Definition of Merit Good
A merit good has two characteristics:
- People do not realise the true personal benefit. For example, people underestimate the benefit of education or getting a vaccination.
- Usually, these goods also have a positive externality.
Therefore in a free market, there will be under consumption of merit goods.
Examples of Merit Goods
- Health Care – people underestimate the benefits of getting a vaccination. If people do get a vaccination, then there will be a personal benefit in protecting against diseases. Also, there will be external benefits to the rest of society because it will help reduce the prevalence of disease in the rest of society.
- Museums – the educational benefit of museums.
- Education – People may undervalue the benefits of studying, and decide to leave school early or not get good grades.
A demerit good has two characteristics:
- A good which harms the consumer. For example, people don’t realise or ignore the costs of doing something e.g. smoking, drugs.
- Usually, these goods also have negative externalities. If you smoke you harm yourself, but also the smoke negatively affects other people.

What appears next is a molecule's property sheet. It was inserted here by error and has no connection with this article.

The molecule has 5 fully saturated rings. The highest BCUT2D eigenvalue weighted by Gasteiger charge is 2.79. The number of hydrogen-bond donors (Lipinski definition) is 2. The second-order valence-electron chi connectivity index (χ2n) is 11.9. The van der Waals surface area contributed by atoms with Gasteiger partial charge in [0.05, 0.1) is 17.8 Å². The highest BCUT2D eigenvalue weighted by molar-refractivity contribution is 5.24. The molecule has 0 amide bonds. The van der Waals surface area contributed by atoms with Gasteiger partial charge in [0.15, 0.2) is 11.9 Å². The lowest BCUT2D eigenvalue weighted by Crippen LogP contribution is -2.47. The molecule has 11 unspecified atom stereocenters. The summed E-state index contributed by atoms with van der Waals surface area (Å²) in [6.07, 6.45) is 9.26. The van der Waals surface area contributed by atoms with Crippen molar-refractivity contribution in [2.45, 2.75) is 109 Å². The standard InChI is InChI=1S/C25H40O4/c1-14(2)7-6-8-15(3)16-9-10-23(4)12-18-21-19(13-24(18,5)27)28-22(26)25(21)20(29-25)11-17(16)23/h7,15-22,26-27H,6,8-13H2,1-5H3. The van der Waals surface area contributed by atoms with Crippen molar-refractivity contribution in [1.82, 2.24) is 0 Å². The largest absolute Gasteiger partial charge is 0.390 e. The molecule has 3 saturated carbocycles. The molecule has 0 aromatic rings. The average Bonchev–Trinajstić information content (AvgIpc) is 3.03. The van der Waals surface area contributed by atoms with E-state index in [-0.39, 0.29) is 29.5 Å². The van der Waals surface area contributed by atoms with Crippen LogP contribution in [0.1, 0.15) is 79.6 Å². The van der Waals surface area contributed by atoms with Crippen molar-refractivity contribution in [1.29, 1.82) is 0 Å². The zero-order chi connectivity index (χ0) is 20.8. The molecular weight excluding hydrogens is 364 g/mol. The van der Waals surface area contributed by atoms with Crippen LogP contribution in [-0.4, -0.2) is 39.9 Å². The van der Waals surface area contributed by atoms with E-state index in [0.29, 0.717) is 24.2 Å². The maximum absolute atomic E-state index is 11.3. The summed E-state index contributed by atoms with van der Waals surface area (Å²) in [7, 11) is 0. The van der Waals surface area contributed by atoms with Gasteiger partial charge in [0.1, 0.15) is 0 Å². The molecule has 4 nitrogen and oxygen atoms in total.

Therefore in a free market, there will be overconsumption of these goods.
Examples of Demerit Goods include:
- Smoking – People underestimate health costs or risks of getting addicted.
- Drinking – Health costs to drinkers. Costs to society include more expenditure on health care and policing.
- Taking drugs – Health costs to drug users – people underestimate risks of getting addicted. External costs of more crime.
More on demerit goods
Value judgement on merit goods
Merit and demerit goods involve making a value judgement that something is good or bad for you. Classification is not always straightforward. For example:
- Cannabis is widely considered a demerit good – it contributes to lung cancer and can lead to psychological problems, such as paranoia.
- However, supporters of cannabis might argue cannabis is a harmless drug which can help people deal with physical pain and enjoy life more.
- Supporters of family planning may argue contraception is a merit good because contraception can involve personal costs of unwanted pregnancy.
- The Catholic church views contraception as a sin and may argue it is actually a demerit good because its use encourages sexual promiscuity and undermines family values.